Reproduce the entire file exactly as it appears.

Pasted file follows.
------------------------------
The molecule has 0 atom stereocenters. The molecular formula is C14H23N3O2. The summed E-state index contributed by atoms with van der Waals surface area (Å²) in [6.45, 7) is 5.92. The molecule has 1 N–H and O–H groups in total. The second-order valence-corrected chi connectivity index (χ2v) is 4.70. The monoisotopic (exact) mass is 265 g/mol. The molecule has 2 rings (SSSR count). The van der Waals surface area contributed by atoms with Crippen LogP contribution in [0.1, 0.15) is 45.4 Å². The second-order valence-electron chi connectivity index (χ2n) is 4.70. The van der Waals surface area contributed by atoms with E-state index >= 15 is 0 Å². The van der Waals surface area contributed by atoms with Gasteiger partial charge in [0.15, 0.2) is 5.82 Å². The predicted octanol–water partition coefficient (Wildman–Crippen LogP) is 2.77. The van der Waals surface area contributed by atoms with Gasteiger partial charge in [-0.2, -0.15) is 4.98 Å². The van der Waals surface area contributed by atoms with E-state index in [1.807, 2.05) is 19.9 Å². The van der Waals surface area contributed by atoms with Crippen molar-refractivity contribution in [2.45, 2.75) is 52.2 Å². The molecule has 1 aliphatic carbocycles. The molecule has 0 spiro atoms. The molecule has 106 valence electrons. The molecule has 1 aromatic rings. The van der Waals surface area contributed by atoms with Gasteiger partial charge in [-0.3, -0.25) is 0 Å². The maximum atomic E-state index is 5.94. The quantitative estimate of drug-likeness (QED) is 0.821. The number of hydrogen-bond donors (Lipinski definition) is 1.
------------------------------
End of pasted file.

The molecule has 0 atom stereocenters. The molecular formula is C14H23N3O2. The summed E-state index contributed by atoms with van der Waals surface area (Å²) in [6.45, 7) is 5.92. The molecule has 1 N–H and O–H groups in total. The second-order valence-corrected chi connectivity index (χ2v) is 4.70. The monoisotopic (exact) mass is 265 g/mol. The molecule has 2 rings (SSSR count). The van der Waals surface area contributed by atoms with Crippen LogP contribution in [0.1, 0.15) is 45.4 Å². The second-order valence-electron chi connectivity index (χ2n) is 4.70. The van der Waals surface area contributed by atoms with E-state index >= 15 is 0 Å². The van der Waals surface area contributed by atoms with Gasteiger partial charge in [0.15, 0.2) is 5.82 Å². The predicted octanol–water partition coefficient (Wildman–Crippen LogP) is 2.77. The van der Waals surface area contributed by atoms with Gasteiger partial charge in [-0.2, -0.15) is 4.98 Å². The van der Waals surface area contributed by atoms with E-state index in [1.807, 2.05) is 19.9 Å². The van der Waals surface area contributed by atoms with Crippen molar-refractivity contribution in [2.45, 2.75) is 52.2 Å². The molecule has 1 aliphatic carbocycles. The molecule has 0 spiro atoms. The molecule has 106 valence electrons. The molecule has 1 aromatic rings. The van der Waals surface area contributed by atoms with Gasteiger partial charge in [-0.3, -0.25) is 0 Å². The maximum atomic E-state index is 5.94. The quantitative estimate of drug-likeness (QED) is 0.821. The number of hydrogen-bond donors (Lipinski definition) is 1.